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Repairing languages education

By Phillip Mahnken - posted Friday, 16 May 2008

You ask: What's the point of language teaching? Is it just economic, or are the biggest benefits intrinsic? What languages should be taught, how should we determine priorities?

We need to do so much to repair languages education in this country, it is puzzling to know where to begin, what to prioritise.

If we start from lower primary school (again) and do not let it fizzle along the way (again), we could create a thorough, sequenced and effective system, priming students in school and refining them at universities as the 1994 Rudd Report recommended. That would have no effect on the tertiary system until 2020, no effect on the society and economy until 2024 or so.


We cannot wait that long nor can we wash our hands of all those already past infant school. Besides, we know that students can start languages at any age and make great gains if their motivation and the quality of the curriculum and teaching match their needs. Plenty of Australians in recent decades have begun a language from scratch at university and gone on to attain advanced, even professional proficiency. But that is more demanding and stressful than it need be than if students brought with them a sound school grounding in their languages.

Ideally, Australia will aim high like many EU countries. "Swedish is the official language but most Swedes speak quite good English," states a little book a friend brought back recently. "The younger generation sometimes speak a third language such as German or French." Sweden has 9 million people of whom half a million are foreign citizens and "1.1 million have foreign roots," it informs me. So, like Australia it is a multicultural country, dependent on trade, industry and an educated workforce, proud of its freedom of worship, ingrained democratic traditions and the achievements of women at all levels. Like Australia, Sweden is both spacious (50,000 square meters per citizen, it boasts) and urbanised.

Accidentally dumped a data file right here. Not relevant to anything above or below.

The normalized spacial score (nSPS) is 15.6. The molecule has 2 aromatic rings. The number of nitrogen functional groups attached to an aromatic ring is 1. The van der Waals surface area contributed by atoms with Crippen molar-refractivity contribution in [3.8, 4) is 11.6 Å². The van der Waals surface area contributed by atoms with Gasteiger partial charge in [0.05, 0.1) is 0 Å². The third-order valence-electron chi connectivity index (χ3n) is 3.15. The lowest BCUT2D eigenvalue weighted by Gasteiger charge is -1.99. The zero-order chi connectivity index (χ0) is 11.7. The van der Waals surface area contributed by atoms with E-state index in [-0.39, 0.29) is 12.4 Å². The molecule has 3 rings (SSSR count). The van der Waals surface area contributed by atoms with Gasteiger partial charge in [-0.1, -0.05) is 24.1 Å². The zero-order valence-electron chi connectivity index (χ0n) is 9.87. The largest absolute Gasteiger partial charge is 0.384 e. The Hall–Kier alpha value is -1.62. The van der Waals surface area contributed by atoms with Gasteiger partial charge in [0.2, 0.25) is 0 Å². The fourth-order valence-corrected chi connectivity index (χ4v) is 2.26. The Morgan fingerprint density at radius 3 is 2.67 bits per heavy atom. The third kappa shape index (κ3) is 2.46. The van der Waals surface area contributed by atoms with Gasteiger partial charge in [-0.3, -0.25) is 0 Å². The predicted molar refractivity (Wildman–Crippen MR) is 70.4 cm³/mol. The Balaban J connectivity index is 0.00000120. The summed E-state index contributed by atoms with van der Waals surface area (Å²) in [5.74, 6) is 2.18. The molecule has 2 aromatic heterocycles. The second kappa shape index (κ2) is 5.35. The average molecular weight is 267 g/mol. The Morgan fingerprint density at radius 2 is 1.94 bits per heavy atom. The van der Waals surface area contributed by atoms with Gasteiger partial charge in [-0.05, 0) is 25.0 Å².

Ideally, here in Australia we will immediately instigate the following:

  • A national campaign to convince Australians of the value of languages competence, making use of existing TV, radio and print outlets and community organisations and government agencies. We must also commission new media programs and publications that put language success stories, bilingual role models like Megan Gale, Princess Mary, Ted Egan, James Bradfield Moody, Kevin Rudd, Jana Rawlinson, Major Michael Stone, Ada Nicodemou (and so many others) constantly in the public eye.
    Research is required to involve young people and count their views on languages and on effective marketing of them. I am working on a proposal to ABC or SBS television for a catchy series and also using young artists to help with a comic book.
  • A nationwide program to lift the morale and guarantee the competence and sound pedagogy of in-service and pre-service teachers. There are people of goodwill and great professional competence in universities, professional associations, community schools of languages, education departments, all of whom could co-ordinate this program and set its standards.
    Teachers must be recognised and rewarded for extra effort. Online courses leading to qualifications, in-country scholarships, sabbatical study and promotion for excellent teachers, acknowledgement from government figures at MLTA events - these are ways to give back to language teachers the professional endorsement and pat on the back they have lacked for a decade.